Nearly 50 Gujarat NRE Coking Coal workers will walk out of the Illawarra mines for the last time today, leaving behind their jobs after a turbulent year.
Chairman Jasbir Singh announced 47 people had been offered a voluntary redundancy package, after the company announced it needed to restructure the workforce at Russell Vale and Wongawilli mines late last year.
The company originally planned to shed about 90 jobs, or 20 per cent of its workforce, due to high production costs, unstable global markets and delayed expansion approvals.
‘‘Over the last three to four months considerable effort has been directed to ensuring the mines remain operational and as many jobs as possible are maintained,’’ Mr Singh said. said.
“While the primary aim of the voluntary redundancy scheme was to reduce manning by up to 90 positions, we will offer this to 47 workers who will finish their employment this week.’’
‘‘We will then look at the potential for workers to relocate between the two mines, taking into account the vacancies that have occurred in the last four months due to resignations and natural attrition.’’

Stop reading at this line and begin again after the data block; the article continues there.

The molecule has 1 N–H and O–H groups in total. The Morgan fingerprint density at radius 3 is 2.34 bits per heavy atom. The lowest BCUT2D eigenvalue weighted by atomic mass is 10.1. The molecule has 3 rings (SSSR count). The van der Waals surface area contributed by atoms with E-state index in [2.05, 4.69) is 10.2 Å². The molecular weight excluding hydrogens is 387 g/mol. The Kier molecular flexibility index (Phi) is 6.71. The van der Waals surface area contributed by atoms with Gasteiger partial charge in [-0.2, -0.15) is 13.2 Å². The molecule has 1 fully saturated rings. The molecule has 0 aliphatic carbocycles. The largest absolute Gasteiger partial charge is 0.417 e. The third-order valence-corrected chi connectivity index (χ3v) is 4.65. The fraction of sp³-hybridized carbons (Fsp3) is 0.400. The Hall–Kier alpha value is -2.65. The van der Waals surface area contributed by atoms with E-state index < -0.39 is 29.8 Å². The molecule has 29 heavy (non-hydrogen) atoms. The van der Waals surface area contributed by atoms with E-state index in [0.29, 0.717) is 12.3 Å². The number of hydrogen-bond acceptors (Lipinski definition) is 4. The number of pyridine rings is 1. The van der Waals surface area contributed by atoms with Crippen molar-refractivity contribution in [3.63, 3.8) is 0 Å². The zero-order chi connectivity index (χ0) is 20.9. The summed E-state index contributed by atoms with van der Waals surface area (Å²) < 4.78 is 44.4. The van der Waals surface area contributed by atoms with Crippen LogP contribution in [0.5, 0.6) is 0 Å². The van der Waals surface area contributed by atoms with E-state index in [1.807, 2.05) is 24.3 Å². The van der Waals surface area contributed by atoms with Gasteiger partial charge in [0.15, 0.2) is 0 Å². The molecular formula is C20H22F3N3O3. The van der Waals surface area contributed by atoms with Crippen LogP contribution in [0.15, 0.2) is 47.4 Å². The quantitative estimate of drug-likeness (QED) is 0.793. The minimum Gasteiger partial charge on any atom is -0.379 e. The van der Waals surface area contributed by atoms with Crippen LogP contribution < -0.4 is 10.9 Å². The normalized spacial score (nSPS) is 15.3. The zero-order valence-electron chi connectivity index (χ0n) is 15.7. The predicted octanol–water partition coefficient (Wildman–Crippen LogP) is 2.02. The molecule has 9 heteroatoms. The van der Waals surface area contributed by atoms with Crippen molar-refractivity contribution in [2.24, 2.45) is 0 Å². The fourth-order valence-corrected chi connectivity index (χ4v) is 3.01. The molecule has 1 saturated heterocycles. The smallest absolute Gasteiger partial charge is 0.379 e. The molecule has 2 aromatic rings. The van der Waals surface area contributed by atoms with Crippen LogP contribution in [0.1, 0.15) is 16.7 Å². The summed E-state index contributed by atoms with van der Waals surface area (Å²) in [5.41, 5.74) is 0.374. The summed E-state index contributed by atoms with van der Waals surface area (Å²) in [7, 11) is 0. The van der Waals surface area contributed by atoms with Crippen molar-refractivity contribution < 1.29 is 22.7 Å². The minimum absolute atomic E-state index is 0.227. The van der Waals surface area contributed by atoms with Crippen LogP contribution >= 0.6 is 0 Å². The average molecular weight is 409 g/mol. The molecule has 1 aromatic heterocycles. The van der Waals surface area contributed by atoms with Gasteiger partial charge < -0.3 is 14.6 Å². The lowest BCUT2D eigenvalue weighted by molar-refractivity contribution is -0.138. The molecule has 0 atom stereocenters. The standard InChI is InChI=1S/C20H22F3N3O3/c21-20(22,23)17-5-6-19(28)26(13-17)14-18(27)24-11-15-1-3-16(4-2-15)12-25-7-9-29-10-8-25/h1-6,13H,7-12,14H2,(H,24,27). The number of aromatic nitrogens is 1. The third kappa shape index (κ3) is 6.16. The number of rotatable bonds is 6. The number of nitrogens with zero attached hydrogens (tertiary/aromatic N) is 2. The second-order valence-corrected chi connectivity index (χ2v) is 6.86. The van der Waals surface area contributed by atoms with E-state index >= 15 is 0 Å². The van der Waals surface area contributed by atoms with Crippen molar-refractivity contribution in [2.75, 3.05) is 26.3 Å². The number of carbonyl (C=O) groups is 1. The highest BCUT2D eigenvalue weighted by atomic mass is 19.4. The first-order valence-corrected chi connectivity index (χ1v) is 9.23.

It is believed the company will also pursue forced redundancies in the coming weeks.
Mr Singh said production, including longwall mining and development work, had been ‘‘brought up to normal operating levels’’.
He reiterated that all unpaid wages had now been paid, and that payment plans had been established with government agencies.
Mr Singh praised and thanked all employees for their support shown over the last four months.
Gujarat offer hugely under-subscribed
Gujarat NRE Coking Coal’s latest attempt to raise $49.85million has failed, after shareholders elected to buy less than 1per cent of the new shares on offer from the company.
Under the issue, which closed on Friday last week, eligible shareholders applied to buy just 2.1million of the 628million shares available, raising about $176,000.
The under-subscription is perhaps unsurprising, after chairman Jasbir Singh warned any further investment in the troubled mining company would be ‘‘highly speculative’’ and ‘‘not risk free’’ in December.
New company owners Jindal Steel spent $58million on new shares through an accelerated version of the shareholder offer, which has been used to pay workers and clear debts.
However, it remains unclear how Gujarat plans to raise the rest of the $49.85million it had hoped to gain from the latest deal.
About $10 million was to be used to pay further creditors, while $40million was earmarked to continue running the company.
This week, the company told the stock exchange it was ‘‘investigating its options’’ over what to do with the remaining 626million shares.
The massive shortfall of new stock sold indicates former chairman Arun Jagatramka’s Gujarat Group declined to take up its portion of shares.